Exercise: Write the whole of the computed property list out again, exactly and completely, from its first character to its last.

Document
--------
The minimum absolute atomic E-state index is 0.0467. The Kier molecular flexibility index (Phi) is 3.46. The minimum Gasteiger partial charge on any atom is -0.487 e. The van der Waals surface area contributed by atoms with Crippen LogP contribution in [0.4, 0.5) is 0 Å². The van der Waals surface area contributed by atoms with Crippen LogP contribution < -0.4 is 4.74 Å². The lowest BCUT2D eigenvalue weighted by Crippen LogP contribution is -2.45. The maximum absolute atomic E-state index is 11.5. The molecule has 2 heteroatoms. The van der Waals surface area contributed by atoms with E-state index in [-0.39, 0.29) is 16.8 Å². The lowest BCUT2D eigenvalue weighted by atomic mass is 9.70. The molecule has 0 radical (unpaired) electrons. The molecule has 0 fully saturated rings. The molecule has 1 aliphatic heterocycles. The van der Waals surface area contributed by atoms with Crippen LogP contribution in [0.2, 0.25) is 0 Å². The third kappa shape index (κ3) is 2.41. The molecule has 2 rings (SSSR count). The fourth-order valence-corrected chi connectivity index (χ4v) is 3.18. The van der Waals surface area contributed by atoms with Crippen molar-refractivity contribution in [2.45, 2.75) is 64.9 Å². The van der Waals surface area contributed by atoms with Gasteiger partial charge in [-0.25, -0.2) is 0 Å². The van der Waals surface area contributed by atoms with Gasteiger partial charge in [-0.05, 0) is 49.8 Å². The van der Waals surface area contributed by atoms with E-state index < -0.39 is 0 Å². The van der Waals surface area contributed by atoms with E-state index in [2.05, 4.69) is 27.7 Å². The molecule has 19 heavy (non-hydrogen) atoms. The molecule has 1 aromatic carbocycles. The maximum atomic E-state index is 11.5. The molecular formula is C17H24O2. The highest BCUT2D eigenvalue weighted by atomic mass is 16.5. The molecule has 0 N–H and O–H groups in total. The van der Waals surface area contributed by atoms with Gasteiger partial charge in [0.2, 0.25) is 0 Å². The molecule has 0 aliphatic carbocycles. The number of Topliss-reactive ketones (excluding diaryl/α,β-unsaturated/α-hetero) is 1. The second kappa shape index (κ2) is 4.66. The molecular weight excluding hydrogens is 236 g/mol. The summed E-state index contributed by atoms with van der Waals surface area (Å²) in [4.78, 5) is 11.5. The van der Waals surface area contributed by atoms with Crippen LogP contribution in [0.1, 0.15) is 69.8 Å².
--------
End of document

The minimum absolute atomic E-state index is 0.0467. The Kier molecular flexibility index (Phi) is 3.46. The minimum Gasteiger partial charge on any atom is -0.487 e. The van der Waals surface area contributed by atoms with Crippen LogP contribution in [0.4, 0.5) is 0 Å². The van der Waals surface area contributed by atoms with Crippen LogP contribution < -0.4 is 4.74 Å². The lowest BCUT2D eigenvalue weighted by Crippen LogP contribution is -2.45. The maximum absolute atomic E-state index is 11.5. The molecule has 2 heteroatoms. The van der Waals surface area contributed by atoms with E-state index in [-0.39, 0.29) is 16.8 Å². The lowest BCUT2D eigenvalue weighted by atomic mass is 9.70. The molecule has 0 radical (unpaired) electrons. The molecule has 0 fully saturated rings. The molecule has 1 aliphatic heterocycles. The van der Waals surface area contributed by atoms with Crippen LogP contribution in [0.2, 0.25) is 0 Å². The third kappa shape index (κ3) is 2.41. The molecule has 2 rings (SSSR count). The fourth-order valence-corrected chi connectivity index (χ4v) is 3.18. The van der Waals surface area contributed by atoms with Crippen molar-refractivity contribution in [2.45, 2.75) is 64.9 Å². The van der Waals surface area contributed by atoms with Gasteiger partial charge in [-0.25, -0.2) is 0 Å². The van der Waals surface area contributed by atoms with Gasteiger partial charge in [-0.05, 0) is 49.8 Å². The van der Waals surface area contributed by atoms with E-state index < -0.39 is 0 Å². The van der Waals surface area contributed by atoms with E-state index in [2.05, 4.69) is 27.7 Å². The molecule has 19 heavy (non-hydrogen) atoms. The molecule has 1 aromatic carbocycles. The maximum atomic E-state index is 11.5. The molecular formula is C17H24O2. The highest BCUT2D eigenvalue weighted by atomic mass is 16.5. The molecule has 0 N–H and O–H groups in total. The van der Waals surface area contributed by atoms with Gasteiger partial charge in [0.2, 0.25) is 0 Å². The molecule has 0 aliphatic carbocycles. The number of Topliss-reactive ketones (excluding diaryl/α,β-unsaturated/α-hetero) is 1. The second kappa shape index (κ2) is 4.66. The molecular weight excluding hydrogens is 236 g/mol. The summed E-state index contributed by atoms with van der Waals surface area (Å²) in [4.78, 5) is 11.5. The van der Waals surface area contributed by atoms with Crippen LogP contribution in [0.1, 0.15) is 69.8 Å².